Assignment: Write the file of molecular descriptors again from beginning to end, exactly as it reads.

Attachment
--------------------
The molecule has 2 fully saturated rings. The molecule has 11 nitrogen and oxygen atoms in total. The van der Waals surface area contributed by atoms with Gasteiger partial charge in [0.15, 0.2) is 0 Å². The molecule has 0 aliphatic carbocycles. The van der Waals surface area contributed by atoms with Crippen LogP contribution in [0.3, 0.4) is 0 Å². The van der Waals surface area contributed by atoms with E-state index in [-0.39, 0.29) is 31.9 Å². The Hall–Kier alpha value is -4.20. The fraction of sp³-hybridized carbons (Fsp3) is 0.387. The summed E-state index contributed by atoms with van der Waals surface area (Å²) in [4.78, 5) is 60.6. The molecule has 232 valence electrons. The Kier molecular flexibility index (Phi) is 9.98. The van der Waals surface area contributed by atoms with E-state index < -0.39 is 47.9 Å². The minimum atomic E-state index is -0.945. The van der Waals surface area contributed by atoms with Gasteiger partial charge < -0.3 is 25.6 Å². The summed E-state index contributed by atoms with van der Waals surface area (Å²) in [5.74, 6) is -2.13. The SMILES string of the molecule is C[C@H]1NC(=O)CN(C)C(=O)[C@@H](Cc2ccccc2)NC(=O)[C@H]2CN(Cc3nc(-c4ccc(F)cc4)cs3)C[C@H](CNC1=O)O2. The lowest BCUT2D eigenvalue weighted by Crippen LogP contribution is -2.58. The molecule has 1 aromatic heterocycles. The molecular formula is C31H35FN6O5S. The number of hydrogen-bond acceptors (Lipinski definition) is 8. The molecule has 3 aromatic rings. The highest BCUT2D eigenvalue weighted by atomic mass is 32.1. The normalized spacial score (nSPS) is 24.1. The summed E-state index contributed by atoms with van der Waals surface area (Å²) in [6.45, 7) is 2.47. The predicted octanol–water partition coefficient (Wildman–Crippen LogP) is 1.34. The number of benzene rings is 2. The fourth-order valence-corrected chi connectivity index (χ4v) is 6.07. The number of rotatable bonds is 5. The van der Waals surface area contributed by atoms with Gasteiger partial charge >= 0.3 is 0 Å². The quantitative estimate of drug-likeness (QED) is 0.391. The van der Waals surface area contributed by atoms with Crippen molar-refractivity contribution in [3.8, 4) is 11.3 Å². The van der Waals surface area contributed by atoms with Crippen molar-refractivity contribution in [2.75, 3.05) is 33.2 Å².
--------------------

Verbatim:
The molecule has 2 fully saturated rings. The molecule has 11 nitrogen and oxygen atoms in total. The van der Waals surface area contributed by atoms with Gasteiger partial charge in [0.15, 0.2) is 0 Å². The molecule has 0 aliphatic carbocycles. The van der Waals surface area contributed by atoms with Crippen LogP contribution in [0.3, 0.4) is 0 Å². The van der Waals surface area contributed by atoms with E-state index in [-0.39, 0.29) is 31.9 Å². The Hall–Kier alpha value is -4.20. The fraction of sp³-hybridized carbons (Fsp3) is 0.387. The summed E-state index contributed by atoms with van der Waals surface area (Å²) in [4.78, 5) is 60.6. The molecule has 232 valence electrons. The Kier molecular flexibility index (Phi) is 9.98. The van der Waals surface area contributed by atoms with E-state index < -0.39 is 47.9 Å². The minimum atomic E-state index is -0.945. The van der Waals surface area contributed by atoms with Gasteiger partial charge < -0.3 is 25.6 Å². The summed E-state index contributed by atoms with van der Waals surface area (Å²) in [5.74, 6) is -2.13. The SMILES string of the molecule is C[C@H]1NC(=O)CN(C)C(=O)[C@@H](Cc2ccccc2)NC(=O)[C@H]2CN(Cc3nc(-c4ccc(F)cc4)cs3)C[C@H](CNC1=O)O2. The lowest BCUT2D eigenvalue weighted by Crippen LogP contribution is -2.58. The molecule has 1 aromatic heterocycles. The molecular formula is C31H35FN6O5S. The number of hydrogen-bond acceptors (Lipinski definition) is 8. The molecule has 3 aromatic rings. The highest BCUT2D eigenvalue weighted by atomic mass is 32.1. The normalized spacial score (nSPS) is 24.1. The summed E-state index contributed by atoms with van der Waals surface area (Å²) in [6.45, 7) is 2.47. The predicted octanol–water partition coefficient (Wildman–Crippen LogP) is 1.34. The number of benzene rings is 2. The fourth-order valence-corrected chi connectivity index (χ4v) is 6.07. The number of rotatable bonds is 5. The van der Waals surface area contributed by atoms with Gasteiger partial charge >= 0.3 is 0 Å². The quantitative estimate of drug-likeness (QED) is 0.391. The van der Waals surface area contributed by atoms with Crippen molar-refractivity contribution in [3.8, 4) is 11.3 Å². The van der Waals surface area contributed by atoms with Crippen molar-refractivity contribution in [2.75, 3.05) is 33.2 Å².